Address by President Cyril Ramaphosa at the Annual Opening of the National House of Traditional Leaders, Parliament, Cape Town
19 February 2019
The Chairperson of the National House of Traditional Leaders, Ikosi Mahlangu, Ndzundza!
Your Majesties, Kings and Queens,
Chairperson of the NCOP, Ms Thandi Modise,
Speaker of the National Assembly, Ms Baleka Mbete,
Our friends from SADC countries,
Minister of Cooperative Governance and Traditional Affairs, Dr Zweli Mkhize, and other Ministers here present,
Deputy Ministers Obed Bapela and Andries Nel and other Deputy Ministers present,
Members of the Portfolio and Select Committees,
Deputy Chairperson of the National House of Traditional Leaders, Inkosikazi Mhlauli, Ahh Nosandi!
Former Chairpersons of the National House, Kgosi Suping and Kgosi Maubane,
Chairpersons and Deputy Chairpersons of the Provincial Houses of Traditional Leaders and all traditional leaders present,
Chairperson of the IEC, Commissioner Glen Mashinini,
President of Contralesa, Kgoshi M Mokoena,
Chairperson of the National Khoi-San Council, Mr Cecil Le Fleur,
Leaders of Political Parties,
Directors-General and HoDs,
Fellow South Africans,
It is a great honour to once again have an opportunity to address the annual opening of the National House of Traditional Leaders.
The institution of traditional leadership in South Africa stretches into antiquity, representing an unbreakable bond between our people’s past and their present.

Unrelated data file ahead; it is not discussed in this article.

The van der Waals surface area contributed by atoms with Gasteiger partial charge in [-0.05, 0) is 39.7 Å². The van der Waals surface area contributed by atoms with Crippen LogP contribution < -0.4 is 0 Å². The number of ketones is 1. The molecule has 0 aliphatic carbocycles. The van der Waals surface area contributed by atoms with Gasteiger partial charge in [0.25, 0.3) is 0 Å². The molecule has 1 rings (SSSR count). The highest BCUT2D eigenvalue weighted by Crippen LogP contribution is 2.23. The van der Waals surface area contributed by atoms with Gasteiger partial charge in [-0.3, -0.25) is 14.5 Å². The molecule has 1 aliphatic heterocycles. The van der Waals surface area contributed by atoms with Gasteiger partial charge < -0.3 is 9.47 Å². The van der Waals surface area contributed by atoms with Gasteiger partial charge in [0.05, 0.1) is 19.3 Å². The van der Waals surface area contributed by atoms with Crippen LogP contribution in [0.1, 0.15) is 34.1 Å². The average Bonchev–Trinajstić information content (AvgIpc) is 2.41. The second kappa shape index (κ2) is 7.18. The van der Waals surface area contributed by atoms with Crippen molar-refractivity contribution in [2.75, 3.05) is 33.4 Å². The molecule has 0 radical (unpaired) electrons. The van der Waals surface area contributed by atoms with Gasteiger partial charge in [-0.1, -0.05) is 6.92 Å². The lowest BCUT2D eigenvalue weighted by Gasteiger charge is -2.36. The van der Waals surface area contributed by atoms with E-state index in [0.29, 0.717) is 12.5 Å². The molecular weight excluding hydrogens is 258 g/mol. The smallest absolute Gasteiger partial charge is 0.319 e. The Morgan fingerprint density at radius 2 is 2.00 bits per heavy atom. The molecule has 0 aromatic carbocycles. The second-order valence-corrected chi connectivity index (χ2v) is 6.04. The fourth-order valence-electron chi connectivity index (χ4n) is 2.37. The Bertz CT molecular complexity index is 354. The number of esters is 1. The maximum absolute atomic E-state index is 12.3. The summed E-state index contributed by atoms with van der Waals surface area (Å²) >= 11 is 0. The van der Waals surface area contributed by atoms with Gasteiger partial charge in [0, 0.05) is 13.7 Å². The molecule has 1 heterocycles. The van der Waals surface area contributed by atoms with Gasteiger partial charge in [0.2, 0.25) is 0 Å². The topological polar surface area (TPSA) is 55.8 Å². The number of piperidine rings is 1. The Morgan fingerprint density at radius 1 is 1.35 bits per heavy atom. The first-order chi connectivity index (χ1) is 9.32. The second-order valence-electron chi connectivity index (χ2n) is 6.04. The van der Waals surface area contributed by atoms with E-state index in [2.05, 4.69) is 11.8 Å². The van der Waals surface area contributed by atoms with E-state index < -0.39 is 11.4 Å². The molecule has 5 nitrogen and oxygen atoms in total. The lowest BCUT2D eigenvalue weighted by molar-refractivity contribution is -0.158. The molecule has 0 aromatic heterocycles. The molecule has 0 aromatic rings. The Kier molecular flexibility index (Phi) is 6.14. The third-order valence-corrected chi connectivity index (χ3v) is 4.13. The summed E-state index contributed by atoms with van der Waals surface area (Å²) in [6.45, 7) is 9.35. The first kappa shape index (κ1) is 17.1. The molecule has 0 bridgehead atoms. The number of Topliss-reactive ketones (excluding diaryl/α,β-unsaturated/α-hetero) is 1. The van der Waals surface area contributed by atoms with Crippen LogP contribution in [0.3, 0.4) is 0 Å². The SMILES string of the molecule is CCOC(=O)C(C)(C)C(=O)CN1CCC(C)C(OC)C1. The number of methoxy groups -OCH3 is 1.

It is a living reminder of who we are and where we come from, of the traditions that sustain us and the values that guide us.
Traditional leadership, however, not only represents a link to our past; it is also an essential part of our future.
Our Constitution, which brought to an end decades of apartheid and centuries of colonial occupation and humiliation, recognises the institution, status and role of traditional leadership in a democratic society.
It envisages traditional leadership as an integral part of a South African nation that is united in its diversity.
It sees traditional leadership as an instrument of development and progress, dedicated to improving the lives of the people of this country.
In the State of the Nation Address delivered on 7 February, we identified five tasks that will underpin everything we do this year.
These are tasks in which traditional leaders have a critical role to play, and in which – individually and through the various Houses of Traditional Leaders – they are already active.
Our first task is to accelerate inclusive economic growth and create jobs.
The most direct way out of poverty for our people is through employment and other productive economic activity, such as small and medium business ownership and exploiting our natural resources.
It is clear that we cannot create employment without a growing economy and far greater levels of investment.
It was with the clear intention of increasing levels of investment in mind that we embarked on an ambitious investment drive last year to raise R1.2 trillion in new investment over five years.
Following the success of the inaugural South Africa Investment Conference in October last year, we are preparing to host another one later this year.
In preparation for that Conference, we will focus our efforts on those industries and those investors that will add the greatest value to our economy.
Among the areas where we want to see greater focus is on investment in the rural economy, particularly in agriculture and agro-processing, mining, tourism and infrastructure.